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    ; class:
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    ; order:
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    ; family:
    Migidae
    ; genus:
    Calathotarsus
    ; specificEpithet:
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    ; scientificNameAuthorship:
    Schiapelli and Gerschman de Pikelín, 201
    ; continent:
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    ; country:
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    ; stateProvince:
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    ; county:
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    ; locality:
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    ; eventDate:
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    ; month:
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    ; individualCount:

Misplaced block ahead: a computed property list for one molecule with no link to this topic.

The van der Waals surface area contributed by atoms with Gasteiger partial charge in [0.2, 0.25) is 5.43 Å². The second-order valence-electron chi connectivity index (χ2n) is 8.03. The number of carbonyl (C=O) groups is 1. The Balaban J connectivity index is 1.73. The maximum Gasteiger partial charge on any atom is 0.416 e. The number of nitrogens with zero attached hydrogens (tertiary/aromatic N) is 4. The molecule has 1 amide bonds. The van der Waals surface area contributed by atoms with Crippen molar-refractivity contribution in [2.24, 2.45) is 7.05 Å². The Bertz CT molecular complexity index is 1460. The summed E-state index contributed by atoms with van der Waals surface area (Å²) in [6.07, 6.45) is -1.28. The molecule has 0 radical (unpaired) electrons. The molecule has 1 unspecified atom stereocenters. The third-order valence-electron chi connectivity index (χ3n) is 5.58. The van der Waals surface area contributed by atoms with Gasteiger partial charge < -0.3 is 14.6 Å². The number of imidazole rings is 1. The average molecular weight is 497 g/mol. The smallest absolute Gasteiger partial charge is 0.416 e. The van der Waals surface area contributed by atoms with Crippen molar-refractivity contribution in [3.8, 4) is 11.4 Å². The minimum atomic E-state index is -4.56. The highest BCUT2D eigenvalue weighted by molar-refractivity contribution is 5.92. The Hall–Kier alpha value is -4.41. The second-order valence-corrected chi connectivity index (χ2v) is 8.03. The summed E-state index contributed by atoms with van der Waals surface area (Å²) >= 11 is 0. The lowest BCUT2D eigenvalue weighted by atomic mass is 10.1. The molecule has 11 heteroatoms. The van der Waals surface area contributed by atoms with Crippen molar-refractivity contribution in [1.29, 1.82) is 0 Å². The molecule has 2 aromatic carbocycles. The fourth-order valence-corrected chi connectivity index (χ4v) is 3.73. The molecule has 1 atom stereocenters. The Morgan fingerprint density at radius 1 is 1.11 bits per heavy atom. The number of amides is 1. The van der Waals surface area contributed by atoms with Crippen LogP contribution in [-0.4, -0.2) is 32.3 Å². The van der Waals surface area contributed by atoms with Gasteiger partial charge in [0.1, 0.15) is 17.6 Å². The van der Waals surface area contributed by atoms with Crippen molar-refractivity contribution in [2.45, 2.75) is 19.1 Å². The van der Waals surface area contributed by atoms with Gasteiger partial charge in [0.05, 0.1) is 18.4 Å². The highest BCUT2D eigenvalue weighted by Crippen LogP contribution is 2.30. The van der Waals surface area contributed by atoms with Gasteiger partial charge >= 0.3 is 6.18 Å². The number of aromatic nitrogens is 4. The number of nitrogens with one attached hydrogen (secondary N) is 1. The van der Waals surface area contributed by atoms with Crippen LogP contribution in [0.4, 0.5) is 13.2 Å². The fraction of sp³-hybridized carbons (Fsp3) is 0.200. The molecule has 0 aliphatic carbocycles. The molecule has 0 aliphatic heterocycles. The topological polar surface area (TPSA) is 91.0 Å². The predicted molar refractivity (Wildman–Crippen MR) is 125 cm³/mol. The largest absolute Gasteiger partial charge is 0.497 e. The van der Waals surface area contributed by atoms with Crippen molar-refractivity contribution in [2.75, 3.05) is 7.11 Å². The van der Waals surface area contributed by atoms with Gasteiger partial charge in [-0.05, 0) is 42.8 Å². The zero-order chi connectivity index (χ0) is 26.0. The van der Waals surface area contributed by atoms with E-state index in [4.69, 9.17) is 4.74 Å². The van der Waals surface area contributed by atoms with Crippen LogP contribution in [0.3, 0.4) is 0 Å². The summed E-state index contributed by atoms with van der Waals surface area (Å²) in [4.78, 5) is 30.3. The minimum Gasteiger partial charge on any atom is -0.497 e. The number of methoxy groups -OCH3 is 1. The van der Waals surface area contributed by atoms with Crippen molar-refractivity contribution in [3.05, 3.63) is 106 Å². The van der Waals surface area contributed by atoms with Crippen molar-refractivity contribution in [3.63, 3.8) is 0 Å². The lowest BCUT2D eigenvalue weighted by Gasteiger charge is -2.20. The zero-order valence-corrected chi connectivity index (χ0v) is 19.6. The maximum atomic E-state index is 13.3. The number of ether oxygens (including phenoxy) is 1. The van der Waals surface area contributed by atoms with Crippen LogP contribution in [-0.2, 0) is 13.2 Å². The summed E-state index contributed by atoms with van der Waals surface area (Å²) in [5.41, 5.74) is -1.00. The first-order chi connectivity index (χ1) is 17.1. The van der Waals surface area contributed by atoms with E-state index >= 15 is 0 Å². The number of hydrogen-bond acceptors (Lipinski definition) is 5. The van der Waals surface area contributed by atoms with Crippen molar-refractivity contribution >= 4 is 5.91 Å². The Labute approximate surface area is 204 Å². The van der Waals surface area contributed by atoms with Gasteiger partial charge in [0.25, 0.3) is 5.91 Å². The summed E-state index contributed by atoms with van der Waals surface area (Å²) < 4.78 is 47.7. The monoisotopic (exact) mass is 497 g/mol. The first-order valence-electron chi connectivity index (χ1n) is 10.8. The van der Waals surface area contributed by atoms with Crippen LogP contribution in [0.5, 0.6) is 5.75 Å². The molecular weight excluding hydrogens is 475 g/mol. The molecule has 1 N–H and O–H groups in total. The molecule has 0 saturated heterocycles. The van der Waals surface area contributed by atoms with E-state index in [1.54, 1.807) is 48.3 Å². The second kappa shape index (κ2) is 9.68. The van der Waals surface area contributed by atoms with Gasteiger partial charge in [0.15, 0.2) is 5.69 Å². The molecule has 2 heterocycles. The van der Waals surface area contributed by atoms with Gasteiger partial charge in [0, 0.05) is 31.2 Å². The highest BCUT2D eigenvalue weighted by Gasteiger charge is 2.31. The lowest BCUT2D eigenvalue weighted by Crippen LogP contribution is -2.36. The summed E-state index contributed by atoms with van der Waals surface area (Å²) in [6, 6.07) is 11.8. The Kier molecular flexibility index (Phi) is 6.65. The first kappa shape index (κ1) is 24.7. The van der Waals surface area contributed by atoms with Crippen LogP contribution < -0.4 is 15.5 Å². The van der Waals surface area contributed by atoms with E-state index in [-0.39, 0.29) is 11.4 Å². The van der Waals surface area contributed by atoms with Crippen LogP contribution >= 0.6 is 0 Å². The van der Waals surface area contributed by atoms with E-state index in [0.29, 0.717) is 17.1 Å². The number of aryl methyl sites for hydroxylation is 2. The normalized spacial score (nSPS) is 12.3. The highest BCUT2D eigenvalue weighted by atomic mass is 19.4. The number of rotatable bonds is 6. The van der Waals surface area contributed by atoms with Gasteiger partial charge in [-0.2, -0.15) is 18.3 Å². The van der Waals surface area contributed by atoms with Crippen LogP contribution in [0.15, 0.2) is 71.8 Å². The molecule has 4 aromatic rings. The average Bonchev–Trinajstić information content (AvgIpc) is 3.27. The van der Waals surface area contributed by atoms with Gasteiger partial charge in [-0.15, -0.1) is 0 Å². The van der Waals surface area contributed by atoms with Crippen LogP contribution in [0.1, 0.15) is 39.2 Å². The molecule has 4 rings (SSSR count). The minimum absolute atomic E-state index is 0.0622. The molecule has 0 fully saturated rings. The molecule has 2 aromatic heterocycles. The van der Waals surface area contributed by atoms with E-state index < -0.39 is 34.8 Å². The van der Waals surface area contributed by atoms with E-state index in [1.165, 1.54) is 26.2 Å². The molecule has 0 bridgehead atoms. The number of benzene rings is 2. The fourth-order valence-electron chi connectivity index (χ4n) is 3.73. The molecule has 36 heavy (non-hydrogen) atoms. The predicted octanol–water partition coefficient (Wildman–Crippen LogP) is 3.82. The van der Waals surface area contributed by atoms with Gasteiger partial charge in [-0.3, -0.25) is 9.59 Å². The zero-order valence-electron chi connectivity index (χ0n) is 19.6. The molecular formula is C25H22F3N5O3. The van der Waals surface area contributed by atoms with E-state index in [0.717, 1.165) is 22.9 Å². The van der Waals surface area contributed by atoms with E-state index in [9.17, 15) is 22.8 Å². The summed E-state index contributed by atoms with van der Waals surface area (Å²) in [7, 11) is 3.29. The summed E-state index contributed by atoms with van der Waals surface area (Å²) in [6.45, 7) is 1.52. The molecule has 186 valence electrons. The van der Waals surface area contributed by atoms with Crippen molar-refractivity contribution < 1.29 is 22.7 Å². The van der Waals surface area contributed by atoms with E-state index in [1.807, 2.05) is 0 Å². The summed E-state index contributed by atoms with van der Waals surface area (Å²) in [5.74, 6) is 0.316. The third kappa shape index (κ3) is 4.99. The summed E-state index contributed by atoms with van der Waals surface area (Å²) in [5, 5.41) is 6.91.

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    ; sex:
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  8. scientificNameID:
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    ; phylum:
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    ; class:
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    ; order:
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    ; family:
    Migidae
    ; genus:
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    Schiapelli and Gerschman de Pikelín, 202
    ; continent:
    South America
    ; country:
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    ; stateProvince:
    Buenos Aires
    ; county:
    Tornquist
    ; municipality:
    Tornquist
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    Fortin Chaco
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    Maury, Cesari
    ; collectionCode:
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  9. scientificNameID:
    Calathotarsus simoni
    ; kingdom:
    Animalia
    ; phylum:
    Arthropoda
    ; class:
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    ; order: